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For a heatpipe that is connected to a 50 Celsius object on one side,and a heatsink at 23 Celsius air at other side, what fluid filling will give better heat conductivity? Plain water, or some kind of refrigerant like Perflenapent/perfluoropentane ( c5f12 ) that boils at 28 degrees Celsius?

I saw on Linus youtube channel that he showed some prototype pc from a new company that uses refrigerant to have something like pumpless cooling - really just a flexible heatpipe filled with some unknown refrigerant connected to conventional watercooling style cpu block and large passive heatsink.

I read that water is the best fluid for heatsinks that operate at room temperature. What is truth, is water best or could some kind of refrigerant,possibly one with boiling point above room temperature but bellow cpu block temperature cool better than water?

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closed as off-topic by JMac, Kyle Kanos, Jon Custer, Chris, Michael Seifert Mar 7 '18 at 14:15

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    $\begingroup$ I'm pretty sure it would completely depend on how you engineer the system. It makes sense to me that a passive phase change heat pipe would do better than a passive water based system. Comparing it to active cooling solutions would be an unfair comparison unless you're only concerned about raw performance; and have no concerns regarding power consumption or noise. $\endgroup$ – JMac Mar 6 '18 at 15:18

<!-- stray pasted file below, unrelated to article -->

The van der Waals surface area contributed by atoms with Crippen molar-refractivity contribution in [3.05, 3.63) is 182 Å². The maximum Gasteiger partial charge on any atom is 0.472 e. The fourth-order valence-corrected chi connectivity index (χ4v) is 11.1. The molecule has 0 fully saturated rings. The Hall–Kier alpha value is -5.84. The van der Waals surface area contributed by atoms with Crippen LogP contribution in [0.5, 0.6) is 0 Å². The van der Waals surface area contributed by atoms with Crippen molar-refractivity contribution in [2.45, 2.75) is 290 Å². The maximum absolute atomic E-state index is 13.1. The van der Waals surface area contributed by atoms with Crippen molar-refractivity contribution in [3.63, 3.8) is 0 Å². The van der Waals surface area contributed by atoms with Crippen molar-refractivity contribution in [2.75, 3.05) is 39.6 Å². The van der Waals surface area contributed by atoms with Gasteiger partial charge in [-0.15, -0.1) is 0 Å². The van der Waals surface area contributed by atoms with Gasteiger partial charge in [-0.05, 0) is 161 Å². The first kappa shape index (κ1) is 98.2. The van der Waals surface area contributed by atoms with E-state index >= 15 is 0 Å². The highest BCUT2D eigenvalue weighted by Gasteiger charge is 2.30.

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If a fluid is used to transfer heat between two locations, heat transfer equals the product of specific heat capacity and mass flow rate. A refrigerant is not required to transfer the fluid. A term 'heat capacity rate' has been developed to quantify the heat carrying capacity of a fluid (ref):

$$C = c_p{{dm}\over{dt}}$$ where $C$ is the heat capacity rate for a particular fluid, $c_p$ is the specific heat capacity of that fluid, and $dm/dt$ is the mass transfer rate for that fluid in a particular situation.

You can achieve a certain heat transfer rate by pumping or blowing the fluid to transfer it fast enough, then it doesn't really matter what fluid you use as the cooling effect can be be the same. You might use more energy to pump depending on the fluid and circuit design.

If you use a refrigerant within a refrigeration cycle, you can improve heat carrying capacity, but you need additional energy to run the refrigerant compressor, which requires more energy than a simple pump for the same mass transfer because it has to work against the restriction valve in the refrigeration cycle.

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